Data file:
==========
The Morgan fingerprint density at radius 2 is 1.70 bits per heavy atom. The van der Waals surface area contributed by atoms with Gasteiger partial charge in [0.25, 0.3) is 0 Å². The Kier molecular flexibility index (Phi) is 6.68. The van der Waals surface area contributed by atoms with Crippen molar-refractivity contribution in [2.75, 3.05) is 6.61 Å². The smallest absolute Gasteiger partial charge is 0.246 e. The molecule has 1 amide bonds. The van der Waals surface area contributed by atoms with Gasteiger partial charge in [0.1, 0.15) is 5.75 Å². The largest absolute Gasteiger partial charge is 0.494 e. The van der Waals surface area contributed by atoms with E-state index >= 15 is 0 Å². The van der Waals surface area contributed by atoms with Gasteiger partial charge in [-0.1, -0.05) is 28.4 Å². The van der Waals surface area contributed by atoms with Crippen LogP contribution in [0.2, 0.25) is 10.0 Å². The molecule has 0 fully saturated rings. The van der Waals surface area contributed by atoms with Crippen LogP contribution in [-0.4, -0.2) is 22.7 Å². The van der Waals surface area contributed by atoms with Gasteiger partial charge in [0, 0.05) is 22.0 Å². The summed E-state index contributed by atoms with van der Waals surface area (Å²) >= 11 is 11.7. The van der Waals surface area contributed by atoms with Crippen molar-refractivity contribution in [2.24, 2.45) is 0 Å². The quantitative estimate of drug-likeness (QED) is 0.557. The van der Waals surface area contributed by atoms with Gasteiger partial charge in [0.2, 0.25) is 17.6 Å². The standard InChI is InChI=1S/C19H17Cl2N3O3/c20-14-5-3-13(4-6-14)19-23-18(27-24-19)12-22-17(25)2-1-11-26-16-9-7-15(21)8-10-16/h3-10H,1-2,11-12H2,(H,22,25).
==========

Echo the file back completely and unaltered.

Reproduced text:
The Morgan fingerprint density at radius 2 is 1.70 bits per heavy atom. The van der Waals surface area contributed by atoms with Gasteiger partial charge in [0.25, 0.3) is 0 Å². The Kier molecular flexibility index (Phi) is 6.68. The van der Waals surface area contributed by atoms with Crippen molar-refractivity contribution in [2.75, 3.05) is 6.61 Å². The smallest absolute Gasteiger partial charge is 0.246 e. The molecule has 1 amide bonds. The van der Waals surface area contributed by atoms with Gasteiger partial charge in [0.1, 0.15) is 5.75 Å². The largest absolute Gasteiger partial charge is 0.494 e. The van der Waals surface area contributed by atoms with E-state index >= 15 is 0 Å². The van der Waals surface area contributed by atoms with Gasteiger partial charge in [-0.1, -0.05) is 28.4 Å². The van der Waals surface area contributed by atoms with Crippen LogP contribution in [0.2, 0.25) is 10.0 Å². The molecule has 0 fully saturated rings. The van der Waals surface area contributed by atoms with Crippen LogP contribution in [-0.4, -0.2) is 22.7 Å². The van der Waals surface area contributed by atoms with Gasteiger partial charge in [0, 0.05) is 22.0 Å². The summed E-state index contributed by atoms with van der Waals surface area (Å²) >= 11 is 11.7. The van der Waals surface area contributed by atoms with Crippen molar-refractivity contribution in [2.24, 2.45) is 0 Å². The quantitative estimate of drug-likeness (QED) is 0.557. The van der Waals surface area contributed by atoms with Gasteiger partial charge in [0.2, 0.25) is 17.6 Å². The standard InChI is InChI=1S/C19H17Cl2N3O3/c20-14-5-3-13(4-6-14)19-23-18(27-24-19)12-22-17(25)2-1-11-26-16-9-7-15(21)8-10-16/h3-10H,1-2,11-12H2,(H,22,25).